The last years of the First World War, and the years which immediately followed it, were marked by the development, for the first time since 1857, of a mass struggle on a national scale against imperialism, based on the discontent and unrest of the peasantry and the working class. This discontent was especially marked in Bombay, where the wave of working class strikes was on a scale hitherto unknown in India, and reached its highest point in 1920, for which year the number of strikers reached the gigantic total of one and one-half millions. The Montague-Chelmsford reforms were designed to meet this rising threat by buying off the bourgeois leadership, and they succeeded to an extent, that section of the bourgeoisie which wanted whole-hearted co-operation with the government seceding from Congress to form the Liberal Federation (1918). But the growth of the mass movement compelled the Congress bourgeoisie either to enter the struggle or to be isolated from the masses. Launching under its own banner the passive resistance movement and the later mass civil disobedience movement of 1921–22, they entered the struggle, but only to betray it from the inside.

The movement, which, despite its timid and unwilling leadership, had “attained the undeniable character of a mass revolt against the British Raj,” was abruptly called off when at its height by the bourgeois leader, Gandhi, and a period of demoralization for the masses followed. The reactionary and treacherous character of the bourgeois leadership was shown clearly in the Bardoli resolution of 1922, which condemned the no-tax campaign of the peasantry and insisted on the continuation of rent payments to the landlords, assuring the zamindars that the Congress “had no intention of attacking their legal rights.” The bourgeoisie thus demonstrated their reactionary attitude toward the land question, in which lies the main driving force toward revolution in India.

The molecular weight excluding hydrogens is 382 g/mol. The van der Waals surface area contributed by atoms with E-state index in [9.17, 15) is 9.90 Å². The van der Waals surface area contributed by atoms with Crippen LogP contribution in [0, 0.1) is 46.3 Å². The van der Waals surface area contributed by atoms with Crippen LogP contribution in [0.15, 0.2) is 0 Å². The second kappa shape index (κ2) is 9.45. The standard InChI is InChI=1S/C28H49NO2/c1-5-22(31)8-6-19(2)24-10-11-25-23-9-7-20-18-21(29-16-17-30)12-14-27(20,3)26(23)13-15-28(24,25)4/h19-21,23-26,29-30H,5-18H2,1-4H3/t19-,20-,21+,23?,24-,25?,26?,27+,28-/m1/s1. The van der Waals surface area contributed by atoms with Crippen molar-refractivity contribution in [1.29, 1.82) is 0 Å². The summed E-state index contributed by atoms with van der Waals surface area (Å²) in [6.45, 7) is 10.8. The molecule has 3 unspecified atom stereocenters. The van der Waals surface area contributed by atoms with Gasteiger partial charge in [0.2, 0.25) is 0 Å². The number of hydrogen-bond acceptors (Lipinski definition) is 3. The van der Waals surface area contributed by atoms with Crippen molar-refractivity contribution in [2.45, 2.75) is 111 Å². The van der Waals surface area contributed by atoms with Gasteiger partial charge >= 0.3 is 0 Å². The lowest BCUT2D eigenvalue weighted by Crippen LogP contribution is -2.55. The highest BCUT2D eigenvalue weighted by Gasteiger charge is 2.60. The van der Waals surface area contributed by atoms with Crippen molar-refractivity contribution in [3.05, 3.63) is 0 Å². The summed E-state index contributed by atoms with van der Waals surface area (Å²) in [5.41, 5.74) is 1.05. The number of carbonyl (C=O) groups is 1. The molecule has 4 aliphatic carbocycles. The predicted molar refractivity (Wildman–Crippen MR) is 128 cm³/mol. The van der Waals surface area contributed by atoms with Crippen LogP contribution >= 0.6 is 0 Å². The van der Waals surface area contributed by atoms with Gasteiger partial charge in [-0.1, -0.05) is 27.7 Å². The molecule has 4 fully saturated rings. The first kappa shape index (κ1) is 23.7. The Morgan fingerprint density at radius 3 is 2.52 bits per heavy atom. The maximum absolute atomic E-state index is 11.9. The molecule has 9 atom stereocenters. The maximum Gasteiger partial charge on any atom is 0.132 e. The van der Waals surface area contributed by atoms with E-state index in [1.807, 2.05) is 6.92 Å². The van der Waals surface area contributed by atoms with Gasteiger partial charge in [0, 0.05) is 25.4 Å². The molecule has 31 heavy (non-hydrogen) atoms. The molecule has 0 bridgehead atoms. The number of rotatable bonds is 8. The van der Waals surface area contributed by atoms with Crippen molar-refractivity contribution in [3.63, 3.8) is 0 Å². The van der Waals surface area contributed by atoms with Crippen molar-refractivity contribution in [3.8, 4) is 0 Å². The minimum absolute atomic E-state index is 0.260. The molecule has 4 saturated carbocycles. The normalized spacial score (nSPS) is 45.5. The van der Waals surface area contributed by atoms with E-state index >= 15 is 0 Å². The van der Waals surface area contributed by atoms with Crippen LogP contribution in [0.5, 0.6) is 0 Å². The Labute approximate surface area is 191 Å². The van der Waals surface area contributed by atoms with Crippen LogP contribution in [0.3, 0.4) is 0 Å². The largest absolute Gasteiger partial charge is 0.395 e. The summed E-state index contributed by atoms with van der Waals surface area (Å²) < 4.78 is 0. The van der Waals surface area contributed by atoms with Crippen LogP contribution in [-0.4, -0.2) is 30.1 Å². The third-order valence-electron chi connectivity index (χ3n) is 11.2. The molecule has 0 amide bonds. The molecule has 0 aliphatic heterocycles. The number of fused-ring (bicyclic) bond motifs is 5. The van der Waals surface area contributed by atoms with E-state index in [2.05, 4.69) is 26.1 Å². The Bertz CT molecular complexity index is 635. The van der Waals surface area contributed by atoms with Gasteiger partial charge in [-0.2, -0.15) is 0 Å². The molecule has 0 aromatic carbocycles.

The Influence of Gandhi

With the worsening conditions of the late twenties, the mass struggle developed again at a rising tempo, and was again led to defeat by the Congress (1930–34). The aims of the new struggle were limited by Gandhi beforehand to the celebrated eleven points which represented exclusively the most urgent demands of the Indian bourgeoisie. Nevertheless the movement developed in 1930 far beyond the limits laid down for it by the Congress, with rising strikes, powerful mass demonstrations, the Chittagong Armory raid, and the risings at Peshawar and Sholapur. Gandhi declared openly to the Viceroy that he was fighting as much against the rising forms of revolt as against British imperialism. The bourgeois aim was henceforward to secure concessions from imperialism at the price of betraying the mass struggle in which they saw a real and growing threat to themselves. The Gandhi-Irwin settlement was a settlement against the mass movement and paved the way for the terrific repression which fell on the movement during its ebb in the years 1932–34.

Since 1934 Gandhi and the leaders of the National Congress have had as their chief aim that of preventing the renewal of a mass struggle against imperialism, while using their leadership of the national movement as a lever to secure the concessions they hope to obtain from imperialism. They see in the rising forces of revolt, and especially in the emergence of the working class as a political force, a threat to their own bases of exploitation, and are consequently following an increasingly reactionary policy. Reorganizing the party administration so as to secure to the big bourgeoisie the unassailable position of leadership (1934), they transferred the center of activities to the parliamentary field and to working the new constitution in such a way as to secure the maximum benefits to the bourgeoisie; until the intransigence of the British Parliament and the Indian government in the war situation and the withdrawal of many of the political concessions of provincial autonomy again forced the Congress into opposition (1939). At present the Congress bourgeoisie is engaged in a restricted campaign of individual “non-violent” civil disobedience, with narrowly defined bourgeois aims, and under the dictatorial control of Gandhi himself. By this move they hope to prevent the development of a serious mass struggle against imperialism, the leadership of which will be bound to pass into other hands.